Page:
The winter of 2014 did not make many home buyers and sellers happy. The wind chills were frigid, the polar vortex kept hanging on, and the Rideau Canal Skateway's Beaver Tails were the hottest item going!
“Yes, the weather had a somewhat cooling effect on the Ottawa real estate market in January and February,” said Patrick Morris. “The Ottawa Real Estate Board reported a decline of 3.7 per cent in the total number of residential and condo sales in February this year compared with February 2013. Looking at the data more closely, I noticed that the number of residential sales declined only 1.3 per cent, but the number of condo sales dropped 10.9 per cent.
“The number of residential sales year to date to the end of February decreased marginally,” added Patrick, “and the number of condo sales shrank by 9.9 per cent compared with the same period last year.”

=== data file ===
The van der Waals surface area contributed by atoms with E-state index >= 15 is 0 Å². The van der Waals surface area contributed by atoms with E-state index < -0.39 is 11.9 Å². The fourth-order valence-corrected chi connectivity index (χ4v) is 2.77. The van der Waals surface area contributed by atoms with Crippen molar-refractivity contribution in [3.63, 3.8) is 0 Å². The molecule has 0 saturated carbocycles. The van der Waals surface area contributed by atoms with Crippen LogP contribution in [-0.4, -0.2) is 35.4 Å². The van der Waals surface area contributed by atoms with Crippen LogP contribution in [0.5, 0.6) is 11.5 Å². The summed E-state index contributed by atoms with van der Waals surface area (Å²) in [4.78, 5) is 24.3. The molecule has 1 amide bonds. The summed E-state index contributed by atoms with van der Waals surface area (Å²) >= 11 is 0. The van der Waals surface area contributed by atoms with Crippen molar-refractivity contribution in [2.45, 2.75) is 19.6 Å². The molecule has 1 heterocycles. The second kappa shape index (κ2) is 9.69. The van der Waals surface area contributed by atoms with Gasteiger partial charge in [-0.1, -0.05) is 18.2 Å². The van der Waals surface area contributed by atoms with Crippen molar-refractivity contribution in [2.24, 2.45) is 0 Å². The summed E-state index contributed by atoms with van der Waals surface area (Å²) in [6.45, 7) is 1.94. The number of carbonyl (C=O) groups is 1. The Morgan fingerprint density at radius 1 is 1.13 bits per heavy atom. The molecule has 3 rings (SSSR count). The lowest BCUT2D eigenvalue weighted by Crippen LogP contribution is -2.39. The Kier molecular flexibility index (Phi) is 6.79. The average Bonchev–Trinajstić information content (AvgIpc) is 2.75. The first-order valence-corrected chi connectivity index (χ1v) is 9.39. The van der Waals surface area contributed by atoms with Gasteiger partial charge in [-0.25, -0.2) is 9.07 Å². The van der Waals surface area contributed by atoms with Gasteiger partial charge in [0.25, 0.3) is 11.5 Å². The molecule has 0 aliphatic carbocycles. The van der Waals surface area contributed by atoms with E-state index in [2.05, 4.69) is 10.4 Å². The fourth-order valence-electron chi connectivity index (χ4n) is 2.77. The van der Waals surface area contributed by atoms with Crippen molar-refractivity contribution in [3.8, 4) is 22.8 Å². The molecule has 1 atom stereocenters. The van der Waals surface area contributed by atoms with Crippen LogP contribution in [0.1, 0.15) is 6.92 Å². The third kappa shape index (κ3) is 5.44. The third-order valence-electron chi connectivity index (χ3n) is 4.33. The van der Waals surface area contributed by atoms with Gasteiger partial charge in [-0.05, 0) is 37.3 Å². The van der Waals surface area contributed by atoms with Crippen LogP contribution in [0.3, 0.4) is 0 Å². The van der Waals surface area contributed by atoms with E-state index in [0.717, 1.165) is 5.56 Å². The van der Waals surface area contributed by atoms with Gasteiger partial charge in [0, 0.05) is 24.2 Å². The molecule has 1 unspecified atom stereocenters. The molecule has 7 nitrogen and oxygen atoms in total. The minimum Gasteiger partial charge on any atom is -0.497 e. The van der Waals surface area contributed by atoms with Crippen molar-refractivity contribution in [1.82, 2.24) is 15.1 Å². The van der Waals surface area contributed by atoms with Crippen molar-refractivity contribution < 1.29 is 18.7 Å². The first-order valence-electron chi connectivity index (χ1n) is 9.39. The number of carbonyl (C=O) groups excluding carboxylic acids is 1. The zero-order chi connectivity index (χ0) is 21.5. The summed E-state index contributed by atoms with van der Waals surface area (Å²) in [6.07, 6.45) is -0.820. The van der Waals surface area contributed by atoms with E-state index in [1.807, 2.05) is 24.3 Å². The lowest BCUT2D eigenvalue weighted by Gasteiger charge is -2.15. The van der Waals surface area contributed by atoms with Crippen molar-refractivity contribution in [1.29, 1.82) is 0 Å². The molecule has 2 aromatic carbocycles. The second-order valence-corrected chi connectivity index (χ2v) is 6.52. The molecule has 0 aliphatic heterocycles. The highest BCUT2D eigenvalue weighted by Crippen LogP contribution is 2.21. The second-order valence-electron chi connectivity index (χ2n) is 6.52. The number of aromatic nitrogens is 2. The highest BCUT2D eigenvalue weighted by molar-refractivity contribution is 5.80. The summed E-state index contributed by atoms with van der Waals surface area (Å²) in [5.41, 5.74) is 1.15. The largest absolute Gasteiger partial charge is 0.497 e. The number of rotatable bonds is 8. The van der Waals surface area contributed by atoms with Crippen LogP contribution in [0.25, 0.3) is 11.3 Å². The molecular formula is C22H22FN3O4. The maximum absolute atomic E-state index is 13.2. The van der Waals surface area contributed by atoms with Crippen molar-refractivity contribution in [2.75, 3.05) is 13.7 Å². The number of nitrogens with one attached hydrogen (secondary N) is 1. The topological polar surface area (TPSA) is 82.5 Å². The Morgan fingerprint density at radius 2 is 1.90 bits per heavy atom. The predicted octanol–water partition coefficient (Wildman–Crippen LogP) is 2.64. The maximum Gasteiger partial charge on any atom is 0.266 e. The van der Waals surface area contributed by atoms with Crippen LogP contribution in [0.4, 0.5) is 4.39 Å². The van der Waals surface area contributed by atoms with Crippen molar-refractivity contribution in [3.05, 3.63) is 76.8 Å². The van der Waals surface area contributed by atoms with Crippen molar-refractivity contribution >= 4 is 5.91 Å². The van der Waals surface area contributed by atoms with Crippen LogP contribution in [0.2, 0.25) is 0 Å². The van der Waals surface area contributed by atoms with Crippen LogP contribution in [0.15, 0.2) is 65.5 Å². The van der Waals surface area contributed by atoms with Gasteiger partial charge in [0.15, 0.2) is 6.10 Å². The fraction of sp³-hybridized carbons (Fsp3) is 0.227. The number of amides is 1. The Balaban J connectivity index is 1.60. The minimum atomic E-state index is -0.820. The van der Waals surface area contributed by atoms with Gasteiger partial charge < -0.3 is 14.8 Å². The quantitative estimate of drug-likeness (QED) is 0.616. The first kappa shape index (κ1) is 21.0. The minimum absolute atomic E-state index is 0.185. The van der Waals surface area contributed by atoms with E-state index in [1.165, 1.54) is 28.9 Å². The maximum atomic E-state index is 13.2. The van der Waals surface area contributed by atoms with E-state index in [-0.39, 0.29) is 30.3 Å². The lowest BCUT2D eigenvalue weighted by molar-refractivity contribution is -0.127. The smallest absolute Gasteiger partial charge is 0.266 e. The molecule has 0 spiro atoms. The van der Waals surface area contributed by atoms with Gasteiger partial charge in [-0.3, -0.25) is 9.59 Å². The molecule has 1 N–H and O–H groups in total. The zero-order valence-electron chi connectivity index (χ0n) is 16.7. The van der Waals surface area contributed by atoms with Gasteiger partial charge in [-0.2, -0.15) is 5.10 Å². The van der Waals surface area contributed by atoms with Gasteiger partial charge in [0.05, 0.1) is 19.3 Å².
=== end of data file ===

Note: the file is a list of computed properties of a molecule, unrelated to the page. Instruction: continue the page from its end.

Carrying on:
Another interesting piece of data was the average number of days it takes to sell a home. Residentially, the number of days on market increased by 14.4 per cent to 57 days, year to date. The average number of days for a condo to sell ballooned 56.3 per cent, to 77 days.
“Although it is taking much longer for properties to sell in both the residential and condo sectors,” observed Patrick, “it’s the condo segment that concerns me. There is an especially large inventory of new condos. It will take a long time for these condos to be absorbed by the market.”
The real estate board’s results to the end of February showed that nearly 83 per cent of all residential sales year to date were priced at less than $500,000. This percentage has been fairly consistent for the last couple of years. By contrast, 83 per cent of all condos sold for less than $350,000.
Patrick noted, “We are not in a sellers’ market, which was prevalent during the previous decade. In the mainstream residential price range, Ottawa is in a steady and balanced market. This means there is a good supply of properties for buyers to look at, and the number of homes on the market is equal to the demand. Home prices are generally stable and may increase moderately; it is a more relaxed atmosphere for the buyer.”